As an executive coach, I draw distinct similarities in my field as I dive deep into the energy around the way my clients are “showing up”. That is, what my clients are either doing, or desire to do in their life, business, or careers. There is no 12-step process or guidebook that works in these scenarios because we are dealing with something much more powerful and enlightening (and game-changing!). Focusing on what motivates people, beginning with an inward to outward approach, has infinitely more opportunity to affect real changes that last a lifetime.

The problem with “I know”

maxresdefaultThere is an old story  – with many iterations – of a Zen master who was asked how to obtain enlightenment by a routinely vague character; usually someone of importance or stature.

Here’s a version:

Once, a long time ago, there was a wise Zen master. People from far and near would seek his counsel and ask for his wisdom. Many would come and ask him to teach them, enlighten them in the way of Zen. He seldom turned any away.

One day an important man, a man used to command and obedience came to visit the master. “I have come today to ask you to teach me about Zen. Open my mind to enlightenment.” The tone of the important man’s voice was one used to getting his own way.

The Zen master smiled and said that they should discuss the matter over a cup of tea. When the tea was served the master poured his visitor a cup. He poured and he poured and the tea rose to the rim and began to spill over the table and finally onto the robes of the wealthy man. Finally the visitor shouted, “Enough. You are spilling the tea all over. Can’t you see the cup is full?”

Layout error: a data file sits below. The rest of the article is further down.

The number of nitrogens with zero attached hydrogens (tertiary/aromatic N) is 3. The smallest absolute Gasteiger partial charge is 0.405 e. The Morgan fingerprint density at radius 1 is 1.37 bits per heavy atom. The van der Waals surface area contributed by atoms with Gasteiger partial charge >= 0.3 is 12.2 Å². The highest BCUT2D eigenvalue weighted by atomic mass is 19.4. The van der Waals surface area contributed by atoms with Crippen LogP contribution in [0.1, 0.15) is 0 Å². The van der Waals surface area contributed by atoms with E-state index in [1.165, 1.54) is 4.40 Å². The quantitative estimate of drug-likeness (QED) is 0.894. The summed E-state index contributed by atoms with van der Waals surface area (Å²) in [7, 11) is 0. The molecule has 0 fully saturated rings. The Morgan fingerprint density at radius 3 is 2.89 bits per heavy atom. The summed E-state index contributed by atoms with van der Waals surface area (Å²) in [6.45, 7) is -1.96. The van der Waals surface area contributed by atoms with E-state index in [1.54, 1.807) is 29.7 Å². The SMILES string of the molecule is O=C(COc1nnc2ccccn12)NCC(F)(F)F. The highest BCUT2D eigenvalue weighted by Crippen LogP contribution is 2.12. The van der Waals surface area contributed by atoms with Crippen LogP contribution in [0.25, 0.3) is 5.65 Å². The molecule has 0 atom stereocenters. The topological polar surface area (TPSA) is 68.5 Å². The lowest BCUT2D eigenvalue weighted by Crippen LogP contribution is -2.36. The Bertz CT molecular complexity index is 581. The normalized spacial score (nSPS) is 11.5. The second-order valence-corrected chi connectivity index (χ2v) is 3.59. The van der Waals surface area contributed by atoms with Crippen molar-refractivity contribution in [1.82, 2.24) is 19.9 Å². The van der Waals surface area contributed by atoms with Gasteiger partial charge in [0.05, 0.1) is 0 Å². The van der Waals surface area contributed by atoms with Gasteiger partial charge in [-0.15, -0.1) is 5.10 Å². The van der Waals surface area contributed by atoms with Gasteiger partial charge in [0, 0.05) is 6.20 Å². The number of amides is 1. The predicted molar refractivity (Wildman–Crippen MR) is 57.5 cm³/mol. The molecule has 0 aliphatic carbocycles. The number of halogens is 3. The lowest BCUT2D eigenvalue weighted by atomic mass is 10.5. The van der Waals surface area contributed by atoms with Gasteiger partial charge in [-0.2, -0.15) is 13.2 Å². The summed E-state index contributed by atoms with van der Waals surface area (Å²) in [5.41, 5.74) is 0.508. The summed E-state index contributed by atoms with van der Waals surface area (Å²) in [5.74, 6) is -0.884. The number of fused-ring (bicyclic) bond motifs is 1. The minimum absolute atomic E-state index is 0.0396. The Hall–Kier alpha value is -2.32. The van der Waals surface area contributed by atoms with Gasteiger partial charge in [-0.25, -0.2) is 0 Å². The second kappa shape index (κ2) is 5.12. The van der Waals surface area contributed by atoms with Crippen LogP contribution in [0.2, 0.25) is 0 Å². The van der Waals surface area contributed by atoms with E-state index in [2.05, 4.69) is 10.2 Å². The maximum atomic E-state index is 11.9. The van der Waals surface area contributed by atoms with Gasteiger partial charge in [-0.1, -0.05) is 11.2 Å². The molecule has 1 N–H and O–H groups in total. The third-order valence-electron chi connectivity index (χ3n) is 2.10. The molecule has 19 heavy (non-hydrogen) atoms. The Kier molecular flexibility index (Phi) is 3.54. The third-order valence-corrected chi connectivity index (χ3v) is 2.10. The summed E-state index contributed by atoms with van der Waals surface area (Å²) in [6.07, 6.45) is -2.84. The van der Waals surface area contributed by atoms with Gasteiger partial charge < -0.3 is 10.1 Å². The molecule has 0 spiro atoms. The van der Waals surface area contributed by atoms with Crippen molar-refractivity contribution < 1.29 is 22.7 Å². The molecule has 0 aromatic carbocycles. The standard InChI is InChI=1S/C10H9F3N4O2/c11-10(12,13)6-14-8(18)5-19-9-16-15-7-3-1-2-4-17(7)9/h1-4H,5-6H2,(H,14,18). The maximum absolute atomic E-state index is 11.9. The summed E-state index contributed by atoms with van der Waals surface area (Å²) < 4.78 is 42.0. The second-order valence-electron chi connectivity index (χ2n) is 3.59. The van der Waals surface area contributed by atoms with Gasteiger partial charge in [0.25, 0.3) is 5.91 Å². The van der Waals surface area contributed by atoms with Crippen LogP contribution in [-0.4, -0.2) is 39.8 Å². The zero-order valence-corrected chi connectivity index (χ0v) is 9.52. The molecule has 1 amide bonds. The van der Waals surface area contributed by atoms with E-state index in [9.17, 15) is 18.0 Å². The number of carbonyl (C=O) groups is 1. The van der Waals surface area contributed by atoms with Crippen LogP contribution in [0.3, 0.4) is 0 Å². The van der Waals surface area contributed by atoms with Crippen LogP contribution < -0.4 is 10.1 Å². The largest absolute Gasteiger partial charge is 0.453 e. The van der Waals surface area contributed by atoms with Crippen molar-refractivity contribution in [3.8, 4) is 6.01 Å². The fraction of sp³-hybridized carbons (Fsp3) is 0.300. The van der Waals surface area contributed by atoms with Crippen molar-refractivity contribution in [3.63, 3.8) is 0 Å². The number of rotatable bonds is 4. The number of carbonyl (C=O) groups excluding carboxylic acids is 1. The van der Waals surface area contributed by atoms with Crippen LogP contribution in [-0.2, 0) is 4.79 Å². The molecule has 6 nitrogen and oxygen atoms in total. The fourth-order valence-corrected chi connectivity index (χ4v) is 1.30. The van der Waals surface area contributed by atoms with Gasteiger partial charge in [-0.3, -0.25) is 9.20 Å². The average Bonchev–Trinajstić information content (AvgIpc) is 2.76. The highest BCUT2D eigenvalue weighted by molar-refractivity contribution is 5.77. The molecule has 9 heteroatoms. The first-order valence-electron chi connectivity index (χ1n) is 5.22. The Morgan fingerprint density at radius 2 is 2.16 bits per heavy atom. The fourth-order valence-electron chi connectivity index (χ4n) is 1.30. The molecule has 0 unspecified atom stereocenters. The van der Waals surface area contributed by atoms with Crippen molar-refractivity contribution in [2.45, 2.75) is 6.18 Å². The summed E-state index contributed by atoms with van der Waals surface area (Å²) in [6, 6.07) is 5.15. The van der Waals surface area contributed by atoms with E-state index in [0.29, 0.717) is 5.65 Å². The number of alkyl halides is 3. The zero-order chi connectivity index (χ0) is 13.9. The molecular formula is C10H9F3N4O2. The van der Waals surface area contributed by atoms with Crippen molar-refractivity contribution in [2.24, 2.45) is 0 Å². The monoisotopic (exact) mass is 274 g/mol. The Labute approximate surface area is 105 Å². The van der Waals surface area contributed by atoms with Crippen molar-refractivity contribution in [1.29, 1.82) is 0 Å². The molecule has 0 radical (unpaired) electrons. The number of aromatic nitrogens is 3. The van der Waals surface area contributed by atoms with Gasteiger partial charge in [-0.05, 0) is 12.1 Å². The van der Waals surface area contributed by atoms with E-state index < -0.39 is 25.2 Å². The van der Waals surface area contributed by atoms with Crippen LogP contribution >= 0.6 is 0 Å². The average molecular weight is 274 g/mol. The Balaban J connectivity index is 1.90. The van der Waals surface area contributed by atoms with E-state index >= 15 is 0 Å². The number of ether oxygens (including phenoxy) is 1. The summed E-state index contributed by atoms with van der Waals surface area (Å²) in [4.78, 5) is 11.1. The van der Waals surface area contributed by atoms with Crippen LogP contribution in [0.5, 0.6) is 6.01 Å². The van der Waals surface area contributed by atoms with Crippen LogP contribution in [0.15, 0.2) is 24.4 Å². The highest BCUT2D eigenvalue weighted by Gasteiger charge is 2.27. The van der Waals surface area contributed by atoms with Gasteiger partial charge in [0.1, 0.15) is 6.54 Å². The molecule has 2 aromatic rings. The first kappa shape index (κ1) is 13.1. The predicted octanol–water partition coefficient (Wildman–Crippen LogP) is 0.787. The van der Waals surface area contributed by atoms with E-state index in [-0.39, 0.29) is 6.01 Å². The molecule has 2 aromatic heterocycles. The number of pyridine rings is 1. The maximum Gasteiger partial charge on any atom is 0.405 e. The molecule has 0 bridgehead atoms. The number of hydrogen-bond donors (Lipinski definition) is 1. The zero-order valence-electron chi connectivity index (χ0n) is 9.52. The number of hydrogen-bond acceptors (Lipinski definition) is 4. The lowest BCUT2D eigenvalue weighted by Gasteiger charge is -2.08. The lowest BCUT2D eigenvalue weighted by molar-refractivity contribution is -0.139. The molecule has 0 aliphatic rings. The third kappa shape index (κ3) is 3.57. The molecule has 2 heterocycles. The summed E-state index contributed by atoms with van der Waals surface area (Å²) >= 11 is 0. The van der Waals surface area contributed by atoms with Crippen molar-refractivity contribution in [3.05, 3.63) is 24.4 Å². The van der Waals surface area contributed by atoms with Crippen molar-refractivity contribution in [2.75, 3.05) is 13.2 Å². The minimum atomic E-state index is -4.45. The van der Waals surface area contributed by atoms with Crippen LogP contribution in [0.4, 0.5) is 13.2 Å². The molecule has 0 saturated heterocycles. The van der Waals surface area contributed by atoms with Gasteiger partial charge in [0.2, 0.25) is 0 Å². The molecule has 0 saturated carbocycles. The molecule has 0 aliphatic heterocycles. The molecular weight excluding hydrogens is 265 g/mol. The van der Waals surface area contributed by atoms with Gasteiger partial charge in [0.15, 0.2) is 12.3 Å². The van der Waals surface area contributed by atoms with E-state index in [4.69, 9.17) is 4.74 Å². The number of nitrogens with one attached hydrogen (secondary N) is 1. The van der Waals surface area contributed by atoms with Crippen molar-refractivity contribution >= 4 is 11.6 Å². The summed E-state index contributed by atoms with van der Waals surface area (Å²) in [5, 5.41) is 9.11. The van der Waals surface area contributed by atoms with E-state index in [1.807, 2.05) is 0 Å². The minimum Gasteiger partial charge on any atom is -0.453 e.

The master stopped pouring and smiled at his guest. “You are like this tea cup, so full that nothing more can be added. Come back to me when the cup is empty. Come back to me with an empty mind.”

How many times have you been telling a story or explaining a point and the other person’s response is a bland, soulless “I know”? Like: OF COURSE, you figured out quantum mechanics and my pithy interest in the topic (and my interest in sharing it with you) is common knowledge that only a fool would repeat! Well Duh!

It’s a one-way street. A closed door. A slap in the face. A punch in the gut. It makes you feel a little yucky and desperately undervalued.

  • It’s rainy out: I know.
  • You shouldn’t eat that: I know.
  • We have to be there by 8:00: I know
  • Don’t climb on that dead branch because you’ll fall out of that extremely tall tree: I know (true story and I didn’t listen to my uncle and I snapped, crackled, and popped all the way down)

Saying “I know” is a dead end: but not for the person telling the tale. For the person saying “I know”. You have effectively blocked yourself from leaning into a potentially interesting conversation, learning situation, or most important, providing space to someone who is sharing something they find valuable.

What would it be like to remain silent? Or better yet, ask questions. Get curious and find out what’s driving the desire to talk about the subject. And for the non-quantum mechanic talks (i.e. it’s rainy, watching what you eat, being on time), how about the fact that all of these things show that a person cares about you?